On top of this, in periods of heightened tension (one would hope that Military Intelligence would detect these), aircraft would be denied any scheduled maintenance whatsoever, maintenance events extended, and many defects just “signed-off” as acceptable deferred defects or even limitations, with the agreement of the Senior Engineering Officer and the pilot. Nor do I think that with a 2:1 pilot ratio there would be any issue with pilot availability in time of war, that is quite ample – in the Cold War I went on operational deployments where we had one shift of pilots and one shift of engineers, and we managed quite well, if quite “kn*ckered” at the end of it.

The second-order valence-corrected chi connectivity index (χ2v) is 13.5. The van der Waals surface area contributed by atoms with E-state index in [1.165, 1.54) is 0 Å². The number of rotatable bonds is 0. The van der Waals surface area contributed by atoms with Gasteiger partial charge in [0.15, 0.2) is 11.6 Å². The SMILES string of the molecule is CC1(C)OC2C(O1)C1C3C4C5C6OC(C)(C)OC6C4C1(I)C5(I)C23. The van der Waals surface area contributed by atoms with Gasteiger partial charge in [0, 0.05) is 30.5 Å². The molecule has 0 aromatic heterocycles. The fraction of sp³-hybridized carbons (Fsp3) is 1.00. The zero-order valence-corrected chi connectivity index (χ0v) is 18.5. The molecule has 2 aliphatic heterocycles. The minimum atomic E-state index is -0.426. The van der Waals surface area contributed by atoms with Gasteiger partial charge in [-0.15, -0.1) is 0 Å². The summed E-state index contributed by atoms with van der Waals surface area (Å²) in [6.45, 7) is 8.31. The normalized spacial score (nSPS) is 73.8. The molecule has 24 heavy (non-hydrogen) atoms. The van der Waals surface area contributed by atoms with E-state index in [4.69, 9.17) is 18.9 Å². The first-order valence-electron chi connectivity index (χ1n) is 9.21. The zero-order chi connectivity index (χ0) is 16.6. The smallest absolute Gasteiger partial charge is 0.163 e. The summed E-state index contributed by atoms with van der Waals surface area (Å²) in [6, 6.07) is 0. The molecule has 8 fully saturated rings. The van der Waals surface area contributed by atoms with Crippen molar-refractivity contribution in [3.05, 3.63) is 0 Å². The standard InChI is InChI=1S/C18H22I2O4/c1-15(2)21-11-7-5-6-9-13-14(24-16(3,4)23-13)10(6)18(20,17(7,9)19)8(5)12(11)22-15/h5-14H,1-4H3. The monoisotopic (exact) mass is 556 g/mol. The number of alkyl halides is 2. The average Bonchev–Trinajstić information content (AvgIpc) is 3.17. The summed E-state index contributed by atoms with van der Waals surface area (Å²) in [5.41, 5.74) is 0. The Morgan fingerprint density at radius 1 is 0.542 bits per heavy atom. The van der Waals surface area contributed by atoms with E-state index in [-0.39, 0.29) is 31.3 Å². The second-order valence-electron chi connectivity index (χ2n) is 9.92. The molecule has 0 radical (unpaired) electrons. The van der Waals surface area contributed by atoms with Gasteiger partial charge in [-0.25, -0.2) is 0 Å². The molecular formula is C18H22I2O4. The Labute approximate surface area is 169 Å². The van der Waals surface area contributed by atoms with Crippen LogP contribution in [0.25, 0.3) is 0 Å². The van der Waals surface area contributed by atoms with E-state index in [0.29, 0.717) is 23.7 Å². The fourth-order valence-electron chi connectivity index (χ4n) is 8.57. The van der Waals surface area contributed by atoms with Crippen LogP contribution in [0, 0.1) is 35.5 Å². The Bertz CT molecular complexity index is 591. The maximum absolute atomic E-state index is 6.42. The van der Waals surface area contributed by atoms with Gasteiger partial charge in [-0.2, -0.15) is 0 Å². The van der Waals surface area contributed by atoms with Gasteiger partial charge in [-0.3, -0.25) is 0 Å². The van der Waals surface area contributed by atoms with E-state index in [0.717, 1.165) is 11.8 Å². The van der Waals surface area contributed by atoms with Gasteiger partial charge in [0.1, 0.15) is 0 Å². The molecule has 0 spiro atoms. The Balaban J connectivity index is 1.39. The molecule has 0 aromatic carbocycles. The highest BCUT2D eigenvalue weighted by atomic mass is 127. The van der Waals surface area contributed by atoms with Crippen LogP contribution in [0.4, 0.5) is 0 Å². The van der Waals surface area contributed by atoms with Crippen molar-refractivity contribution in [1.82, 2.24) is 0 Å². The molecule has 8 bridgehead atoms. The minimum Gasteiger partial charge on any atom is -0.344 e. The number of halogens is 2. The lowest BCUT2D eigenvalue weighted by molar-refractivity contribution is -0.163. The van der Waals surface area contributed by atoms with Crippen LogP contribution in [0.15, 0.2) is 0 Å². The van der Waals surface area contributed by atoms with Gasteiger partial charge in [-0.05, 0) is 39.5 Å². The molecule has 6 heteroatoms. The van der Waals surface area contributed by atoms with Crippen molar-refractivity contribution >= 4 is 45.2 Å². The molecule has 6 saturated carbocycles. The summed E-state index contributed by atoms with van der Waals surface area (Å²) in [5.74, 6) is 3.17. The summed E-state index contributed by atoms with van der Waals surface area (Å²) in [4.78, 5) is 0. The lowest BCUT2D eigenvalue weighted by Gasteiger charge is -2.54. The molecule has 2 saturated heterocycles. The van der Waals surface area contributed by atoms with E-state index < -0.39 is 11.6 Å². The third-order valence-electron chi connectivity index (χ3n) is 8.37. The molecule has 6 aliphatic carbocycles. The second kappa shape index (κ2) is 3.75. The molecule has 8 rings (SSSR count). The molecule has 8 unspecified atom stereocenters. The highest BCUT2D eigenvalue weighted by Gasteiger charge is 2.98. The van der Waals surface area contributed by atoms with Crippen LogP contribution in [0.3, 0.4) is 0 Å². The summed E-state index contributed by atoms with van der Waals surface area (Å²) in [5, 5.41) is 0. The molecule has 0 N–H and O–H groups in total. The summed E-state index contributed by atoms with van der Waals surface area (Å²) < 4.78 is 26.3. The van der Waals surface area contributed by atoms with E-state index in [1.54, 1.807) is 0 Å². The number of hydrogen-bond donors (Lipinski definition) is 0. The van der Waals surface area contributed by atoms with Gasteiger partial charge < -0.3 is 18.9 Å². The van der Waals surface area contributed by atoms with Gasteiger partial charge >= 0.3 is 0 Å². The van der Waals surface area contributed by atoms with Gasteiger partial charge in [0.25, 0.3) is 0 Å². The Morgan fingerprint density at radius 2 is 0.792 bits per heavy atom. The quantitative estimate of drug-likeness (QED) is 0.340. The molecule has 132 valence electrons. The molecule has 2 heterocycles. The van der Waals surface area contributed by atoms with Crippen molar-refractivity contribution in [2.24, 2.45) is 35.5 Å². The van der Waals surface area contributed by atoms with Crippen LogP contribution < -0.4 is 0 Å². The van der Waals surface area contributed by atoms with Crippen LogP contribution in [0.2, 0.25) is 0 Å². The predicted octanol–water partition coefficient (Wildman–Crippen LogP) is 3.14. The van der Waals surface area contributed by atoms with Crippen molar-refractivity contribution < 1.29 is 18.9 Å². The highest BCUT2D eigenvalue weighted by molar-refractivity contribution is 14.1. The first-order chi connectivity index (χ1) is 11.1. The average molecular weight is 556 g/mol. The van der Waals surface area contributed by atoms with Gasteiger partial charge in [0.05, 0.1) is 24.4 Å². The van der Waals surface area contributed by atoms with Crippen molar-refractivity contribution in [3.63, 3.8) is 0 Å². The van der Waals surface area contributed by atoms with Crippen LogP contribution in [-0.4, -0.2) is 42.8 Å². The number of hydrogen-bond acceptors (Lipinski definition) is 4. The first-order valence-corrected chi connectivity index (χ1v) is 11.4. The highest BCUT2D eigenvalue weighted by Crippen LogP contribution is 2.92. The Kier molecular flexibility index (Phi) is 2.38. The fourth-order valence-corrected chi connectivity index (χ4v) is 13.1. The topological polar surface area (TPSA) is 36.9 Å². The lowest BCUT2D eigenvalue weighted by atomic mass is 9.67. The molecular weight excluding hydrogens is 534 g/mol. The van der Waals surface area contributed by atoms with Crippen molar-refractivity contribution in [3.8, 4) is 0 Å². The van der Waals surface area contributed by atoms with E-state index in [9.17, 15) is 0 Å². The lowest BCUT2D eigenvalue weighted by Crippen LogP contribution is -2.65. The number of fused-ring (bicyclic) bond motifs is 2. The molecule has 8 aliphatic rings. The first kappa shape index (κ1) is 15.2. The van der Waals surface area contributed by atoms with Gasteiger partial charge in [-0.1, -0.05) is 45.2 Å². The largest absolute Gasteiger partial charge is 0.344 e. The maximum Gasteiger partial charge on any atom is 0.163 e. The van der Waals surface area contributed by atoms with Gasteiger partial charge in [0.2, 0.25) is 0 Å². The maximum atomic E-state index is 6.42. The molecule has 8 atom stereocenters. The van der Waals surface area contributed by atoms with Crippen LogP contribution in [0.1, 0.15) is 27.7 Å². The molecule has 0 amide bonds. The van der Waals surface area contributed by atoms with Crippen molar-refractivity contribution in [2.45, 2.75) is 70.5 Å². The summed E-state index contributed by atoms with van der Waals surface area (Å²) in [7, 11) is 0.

There is also a story that in theory the Typhoons could fire their weapons from the ground (or at very least overhead at Stanley) and hit Argentinian targets 200 miles out. Whether this is true or not I cannot say.

    However, I agree that the deployed strength there is minimal. We could do with a full squadron (of 12 ac), another fighting ship (of the precious few our Navy has now) and at least a small all-arms battle group – and the Falklands would certainly make an excellent training ground for our troops out there.

    • Aidan C U Powlesland // December 6, 2016 at 6:52 pm // Reply

      Dear Brian

      Thank you for your informed commentary on part I.